More is less in the sequel to 2008’s blockbuster. Granted, the first Iron Man wasn’t any great shakes in originality, but it coasted on star Robert Downey Jr.’s wisenheimer insouciance and director Jon Favreau’s swagger. Despite a formulaic third act, it’s a movie people remember as better than it really is, probably because the bratty attitude and sassy characterizations were a breath of fresh air in this age of somber superhero sagas.
Sadly, the second installment feels like four films crammed into one. We’ve got Tony Stark (Downey) getting carried away with his celebrity, mocking the government and making a mess of superheroism while headed for a breakdown.
Second, there’s a bitter feud with Mickey Rourke’s tattooed badass, who teams up with Stark’s rival, Sam Rockwell’s wormy weapons designer, for some mayhem.
And since this is a franchise, we must endure 30 minutes of setup for the upcoming Avengers epic.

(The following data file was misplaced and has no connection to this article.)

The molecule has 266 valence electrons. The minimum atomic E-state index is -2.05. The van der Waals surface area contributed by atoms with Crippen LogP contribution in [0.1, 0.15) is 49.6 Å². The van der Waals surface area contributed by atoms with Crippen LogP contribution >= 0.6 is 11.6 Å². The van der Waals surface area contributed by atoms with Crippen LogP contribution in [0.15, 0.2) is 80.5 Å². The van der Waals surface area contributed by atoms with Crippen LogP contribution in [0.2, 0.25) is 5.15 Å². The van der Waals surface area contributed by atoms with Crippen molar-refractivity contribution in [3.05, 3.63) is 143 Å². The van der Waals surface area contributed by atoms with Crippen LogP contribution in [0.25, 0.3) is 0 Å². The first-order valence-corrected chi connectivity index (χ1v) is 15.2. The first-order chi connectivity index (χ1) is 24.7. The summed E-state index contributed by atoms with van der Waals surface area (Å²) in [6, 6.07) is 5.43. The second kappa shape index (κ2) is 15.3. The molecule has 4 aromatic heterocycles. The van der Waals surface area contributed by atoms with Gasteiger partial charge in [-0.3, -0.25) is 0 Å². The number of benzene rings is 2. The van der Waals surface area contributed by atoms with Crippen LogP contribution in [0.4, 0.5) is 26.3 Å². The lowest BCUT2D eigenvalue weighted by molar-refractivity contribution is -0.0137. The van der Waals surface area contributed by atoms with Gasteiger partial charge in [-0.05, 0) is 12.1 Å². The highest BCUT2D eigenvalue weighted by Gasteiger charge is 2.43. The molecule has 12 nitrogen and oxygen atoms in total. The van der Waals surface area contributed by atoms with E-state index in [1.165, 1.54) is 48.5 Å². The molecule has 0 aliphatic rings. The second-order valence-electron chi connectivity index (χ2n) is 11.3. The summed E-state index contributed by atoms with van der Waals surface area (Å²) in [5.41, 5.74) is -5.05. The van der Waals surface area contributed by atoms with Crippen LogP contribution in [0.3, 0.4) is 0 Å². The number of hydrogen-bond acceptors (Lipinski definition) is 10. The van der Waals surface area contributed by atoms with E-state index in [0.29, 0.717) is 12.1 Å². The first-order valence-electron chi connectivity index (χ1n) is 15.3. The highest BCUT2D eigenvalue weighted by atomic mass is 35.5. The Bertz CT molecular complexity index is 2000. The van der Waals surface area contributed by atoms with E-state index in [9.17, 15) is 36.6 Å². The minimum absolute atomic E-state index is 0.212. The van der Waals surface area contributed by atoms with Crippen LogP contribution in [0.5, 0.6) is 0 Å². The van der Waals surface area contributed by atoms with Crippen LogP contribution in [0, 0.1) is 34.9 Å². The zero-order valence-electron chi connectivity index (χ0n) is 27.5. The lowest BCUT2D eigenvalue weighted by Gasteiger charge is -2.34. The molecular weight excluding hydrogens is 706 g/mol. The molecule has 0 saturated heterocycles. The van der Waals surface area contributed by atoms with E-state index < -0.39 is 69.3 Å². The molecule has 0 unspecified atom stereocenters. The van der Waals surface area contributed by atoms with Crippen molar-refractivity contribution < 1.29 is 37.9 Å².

Did I mention that Tony Stark is dying and needs to invent a new periodic element to save himself?
But despite being structurally disastrous, Iron Man 2 is still entertaining. Favreau’s breakthrough was writing Swingers, and his 2001 directorial debut Made remains one of the most brilliant dark comedies of recent years. The man has an ear for screwball banter, and seems to take pleasure in allowing his actors to riff off one another.
You won’t find a more overqualified cast all year, as Downey, Rockwell, Gwyneth Paltrow, Garry Shandling and Don Cheadle step on each other’s lines with improvisation as Rourke glowers menacingly from the sidelines.
Then come the CGI effects, and everything becomes a yawn.
We’re denied the nature-doc staples: no music, no soothing narration by Morgan Freeman and, best yet, no anthropomorphizing.
Not even Jodie Foster and Neil Jordan could make this vigilante bullshit work.
Good Heart has a problem with redemption symbolism, and tries to float along on the absurdly grimy look and the misanthropy of its protagonist, which is mostly milked.
Matt Damon delivers in "The Martian"